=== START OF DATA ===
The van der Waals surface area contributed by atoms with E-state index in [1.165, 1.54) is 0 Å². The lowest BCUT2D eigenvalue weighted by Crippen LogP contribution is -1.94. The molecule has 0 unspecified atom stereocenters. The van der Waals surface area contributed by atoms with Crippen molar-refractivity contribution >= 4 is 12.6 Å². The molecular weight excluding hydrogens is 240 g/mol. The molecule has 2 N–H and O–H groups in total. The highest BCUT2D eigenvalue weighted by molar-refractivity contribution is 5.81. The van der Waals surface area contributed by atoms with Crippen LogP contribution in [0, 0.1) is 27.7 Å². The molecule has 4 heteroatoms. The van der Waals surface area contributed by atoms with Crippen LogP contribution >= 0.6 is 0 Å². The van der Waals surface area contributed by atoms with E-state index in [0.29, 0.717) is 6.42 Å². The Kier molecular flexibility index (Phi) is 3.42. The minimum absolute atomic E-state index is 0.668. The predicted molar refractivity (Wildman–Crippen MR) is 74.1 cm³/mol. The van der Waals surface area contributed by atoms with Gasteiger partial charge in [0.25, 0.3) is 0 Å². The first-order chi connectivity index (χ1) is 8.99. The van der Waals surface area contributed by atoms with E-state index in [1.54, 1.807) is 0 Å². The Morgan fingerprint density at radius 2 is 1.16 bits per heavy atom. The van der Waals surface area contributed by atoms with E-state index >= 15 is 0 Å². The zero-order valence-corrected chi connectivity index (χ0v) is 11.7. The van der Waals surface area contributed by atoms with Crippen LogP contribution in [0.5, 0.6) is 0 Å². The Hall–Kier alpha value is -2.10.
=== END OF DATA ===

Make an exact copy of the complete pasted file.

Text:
The van der Waals surface area contributed by atoms with E-state index in [1.165, 1.54) is 0 Å². The lowest BCUT2D eigenvalue weighted by Crippen LogP contribution is -1.94. The molecule has 0 unspecified atom stereocenters. The van der Waals surface area contributed by atoms with Crippen molar-refractivity contribution >= 4 is 12.6 Å². The molecular weight excluding hydrogens is 240 g/mol. The molecule has 2 N–H and O–H groups in total. The highest BCUT2D eigenvalue weighted by molar-refractivity contribution is 5.81. The van der Waals surface area contributed by atoms with Crippen LogP contribution in [0, 0.1) is 27.7 Å². The molecule has 4 heteroatoms. The van der Waals surface area contributed by atoms with Crippen LogP contribution >= 0.6 is 0 Å². The van der Waals surface area contributed by atoms with E-state index in [0.29, 0.717) is 6.42 Å². The Kier molecular flexibility index (Phi) is 3.42. The minimum absolute atomic E-state index is 0.668. The predicted molar refractivity (Wildman–Crippen MR) is 74.1 cm³/mol. The van der Waals surface area contributed by atoms with Gasteiger partial charge in [0.25, 0.3) is 0 Å². The first-order chi connectivity index (χ1) is 8.99. The van der Waals surface area contributed by atoms with E-state index in [1.54, 1.807) is 0 Å². The Morgan fingerprint density at radius 2 is 1.16 bits per heavy atom. The van der Waals surface area contributed by atoms with E-state index >= 15 is 0 Å². The zero-order valence-corrected chi connectivity index (χ0v) is 11.7. The van der Waals surface area contributed by atoms with Crippen LogP contribution in [0.5, 0.6) is 0 Å². The Hall–Kier alpha value is -2.10.